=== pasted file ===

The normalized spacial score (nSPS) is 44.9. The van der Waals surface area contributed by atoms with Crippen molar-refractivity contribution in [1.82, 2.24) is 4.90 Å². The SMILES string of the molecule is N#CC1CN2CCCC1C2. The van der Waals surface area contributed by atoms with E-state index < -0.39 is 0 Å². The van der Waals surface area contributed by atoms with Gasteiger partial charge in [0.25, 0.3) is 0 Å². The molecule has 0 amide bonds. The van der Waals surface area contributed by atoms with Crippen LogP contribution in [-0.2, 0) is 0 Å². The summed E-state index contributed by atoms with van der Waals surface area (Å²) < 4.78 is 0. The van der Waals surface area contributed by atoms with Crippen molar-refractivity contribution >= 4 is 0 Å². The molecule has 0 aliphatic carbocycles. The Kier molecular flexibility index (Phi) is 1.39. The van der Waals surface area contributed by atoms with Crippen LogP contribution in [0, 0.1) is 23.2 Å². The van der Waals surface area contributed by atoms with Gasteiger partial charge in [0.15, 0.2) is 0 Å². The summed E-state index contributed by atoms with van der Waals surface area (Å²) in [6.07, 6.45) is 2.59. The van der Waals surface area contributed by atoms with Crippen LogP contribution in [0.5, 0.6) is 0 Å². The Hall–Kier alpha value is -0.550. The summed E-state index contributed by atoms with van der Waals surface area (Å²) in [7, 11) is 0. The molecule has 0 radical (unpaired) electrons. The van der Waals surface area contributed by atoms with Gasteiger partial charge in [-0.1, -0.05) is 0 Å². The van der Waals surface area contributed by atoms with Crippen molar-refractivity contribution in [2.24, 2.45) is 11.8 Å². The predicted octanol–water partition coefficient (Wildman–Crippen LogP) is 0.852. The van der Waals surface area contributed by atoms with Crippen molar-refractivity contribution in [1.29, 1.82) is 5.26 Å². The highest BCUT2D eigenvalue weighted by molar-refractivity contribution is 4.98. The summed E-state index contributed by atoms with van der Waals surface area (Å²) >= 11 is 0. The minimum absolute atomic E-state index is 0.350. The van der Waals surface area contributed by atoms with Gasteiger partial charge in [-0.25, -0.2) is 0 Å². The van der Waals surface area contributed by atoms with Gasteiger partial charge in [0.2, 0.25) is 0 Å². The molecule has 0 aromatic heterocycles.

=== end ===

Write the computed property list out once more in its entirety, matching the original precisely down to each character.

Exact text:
The normalized spacial score (nSPS) is 44.9. The van der Waals surface area contributed by atoms with Crippen molar-refractivity contribution in [1.82, 2.24) is 4.90 Å². The SMILES string of the molecule is N#CC1CN2CCCC1C2. The van der Waals surface area contributed by atoms with E-state index < -0.39 is 0 Å². The van der Waals surface area contributed by atoms with Gasteiger partial charge in [0.25, 0.3) is 0 Å². The molecule has 0 amide bonds. The van der Waals surface area contributed by atoms with Crippen LogP contribution in [-0.2, 0) is 0 Å². The summed E-state index contributed by atoms with van der Waals surface area (Å²) < 4.78 is 0. The van der Waals surface area contributed by atoms with Crippen molar-refractivity contribution >= 4 is 0 Å². The molecule has 0 aliphatic carbocycles. The Kier molecular flexibility index (Phi) is 1.39. The van der Waals surface area contributed by atoms with Crippen LogP contribution in [0, 0.1) is 23.2 Å². The van der Waals surface area contributed by atoms with Gasteiger partial charge in [0.15, 0.2) is 0 Å². The summed E-state index contributed by atoms with van der Waals surface area (Å²) in [6.07, 6.45) is 2.59. The van der Waals surface area contributed by atoms with Crippen LogP contribution in [0.5, 0.6) is 0 Å². The Hall–Kier alpha value is -0.550. The summed E-state index contributed by atoms with van der Waals surface area (Å²) in [7, 11) is 0. The molecule has 0 radical (unpaired) electrons. The van der Waals surface area contributed by atoms with Gasteiger partial charge in [-0.1, -0.05) is 0 Å². The van der Waals surface area contributed by atoms with Crippen molar-refractivity contribution in [2.24, 2.45) is 11.8 Å². The predicted octanol–water partition coefficient (Wildman–Crippen LogP) is 0.852. The van der Waals surface area contributed by atoms with Crippen molar-refractivity contribution in [1.29, 1.82) is 5.26 Å². The highest BCUT2D eigenvalue weighted by molar-refractivity contribution is 4.98. The summed E-state index contributed by atoms with van der Waals surface area (Å²) >= 11 is 0. The minimum absolute atomic E-state index is 0.350. The van der Waals surface area contributed by atoms with Gasteiger partial charge in [-0.25, -0.2) is 0 Å². The van der Waals surface area contributed by atoms with Gasteiger partial charge in [0.2, 0.25) is 0 Å². The molecule has 0 aromatic heterocycles.